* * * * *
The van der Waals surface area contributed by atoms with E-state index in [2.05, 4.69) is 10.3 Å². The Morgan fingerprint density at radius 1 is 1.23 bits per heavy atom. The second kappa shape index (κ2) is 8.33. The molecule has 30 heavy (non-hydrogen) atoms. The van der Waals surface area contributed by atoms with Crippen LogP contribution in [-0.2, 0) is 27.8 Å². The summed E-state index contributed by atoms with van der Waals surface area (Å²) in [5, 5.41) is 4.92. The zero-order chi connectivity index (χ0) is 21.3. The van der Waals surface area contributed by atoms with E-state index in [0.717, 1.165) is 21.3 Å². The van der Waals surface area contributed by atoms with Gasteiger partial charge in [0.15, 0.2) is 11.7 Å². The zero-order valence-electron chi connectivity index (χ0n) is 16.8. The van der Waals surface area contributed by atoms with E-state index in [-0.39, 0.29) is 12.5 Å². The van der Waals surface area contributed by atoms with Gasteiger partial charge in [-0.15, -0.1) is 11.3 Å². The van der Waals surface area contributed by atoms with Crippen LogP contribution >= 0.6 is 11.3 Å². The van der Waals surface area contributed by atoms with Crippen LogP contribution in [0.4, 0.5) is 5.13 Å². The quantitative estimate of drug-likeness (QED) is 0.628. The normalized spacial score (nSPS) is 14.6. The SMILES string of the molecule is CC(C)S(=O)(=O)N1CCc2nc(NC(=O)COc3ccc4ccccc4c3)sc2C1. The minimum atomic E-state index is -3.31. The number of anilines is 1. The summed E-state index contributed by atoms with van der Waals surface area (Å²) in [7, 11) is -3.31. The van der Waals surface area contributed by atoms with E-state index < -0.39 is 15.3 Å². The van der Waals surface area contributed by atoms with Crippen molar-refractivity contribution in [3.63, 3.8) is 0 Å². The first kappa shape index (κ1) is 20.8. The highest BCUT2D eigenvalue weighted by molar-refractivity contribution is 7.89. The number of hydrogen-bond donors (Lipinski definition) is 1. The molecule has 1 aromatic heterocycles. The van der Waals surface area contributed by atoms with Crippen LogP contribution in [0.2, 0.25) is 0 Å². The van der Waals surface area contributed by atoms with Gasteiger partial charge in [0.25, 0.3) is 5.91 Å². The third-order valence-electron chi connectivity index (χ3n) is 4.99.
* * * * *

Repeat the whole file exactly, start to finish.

The van der Waals surface area contributed by atoms with E-state index in [2.05, 4.69) is 10.3 Å². The Morgan fingerprint density at radius 1 is 1.23 bits per heavy atom. The second kappa shape index (κ2) is 8.33. The molecule has 30 heavy (non-hydrogen) atoms. The van der Waals surface area contributed by atoms with Crippen LogP contribution in [-0.2, 0) is 27.8 Å². The summed E-state index contributed by atoms with van der Waals surface area (Å²) in [5, 5.41) is 4.92. The zero-order chi connectivity index (χ0) is 21.3. The van der Waals surface area contributed by atoms with E-state index in [0.717, 1.165) is 21.3 Å². The van der Waals surface area contributed by atoms with Gasteiger partial charge in [0.15, 0.2) is 11.7 Å². The zero-order valence-electron chi connectivity index (χ0n) is 16.8. The van der Waals surface area contributed by atoms with E-state index in [-0.39, 0.29) is 12.5 Å². The van der Waals surface area contributed by atoms with Gasteiger partial charge in [-0.15, -0.1) is 11.3 Å². The van der Waals surface area contributed by atoms with Crippen LogP contribution >= 0.6 is 11.3 Å². The van der Waals surface area contributed by atoms with Crippen LogP contribution in [0.4, 0.5) is 5.13 Å². The quantitative estimate of drug-likeness (QED) is 0.628. The normalized spacial score (nSPS) is 14.6. The SMILES string of the molecule is CC(C)S(=O)(=O)N1CCc2nc(NC(=O)COc3ccc4ccccc4c3)sc2C1. The minimum atomic E-state index is -3.31. The number of anilines is 1. The summed E-state index contributed by atoms with van der Waals surface area (Å²) in [7, 11) is -3.31. The van der Waals surface area contributed by atoms with E-state index < -0.39 is 15.3 Å². The van der Waals surface area contributed by atoms with Crippen molar-refractivity contribution in [3.63, 3.8) is 0 Å². The first kappa shape index (κ1) is 20.8. The highest BCUT2D eigenvalue weighted by molar-refractivity contribution is 7.89. The number of hydrogen-bond donors (Lipinski definition) is 1. The molecule has 1 aromatic heterocycles. The van der Waals surface area contributed by atoms with Crippen LogP contribution in [0.2, 0.25) is 0 Å². The van der Waals surface area contributed by atoms with Gasteiger partial charge in [0.25, 0.3) is 5.91 Å². The third-order valence-electron chi connectivity index (χ3n) is 4.99.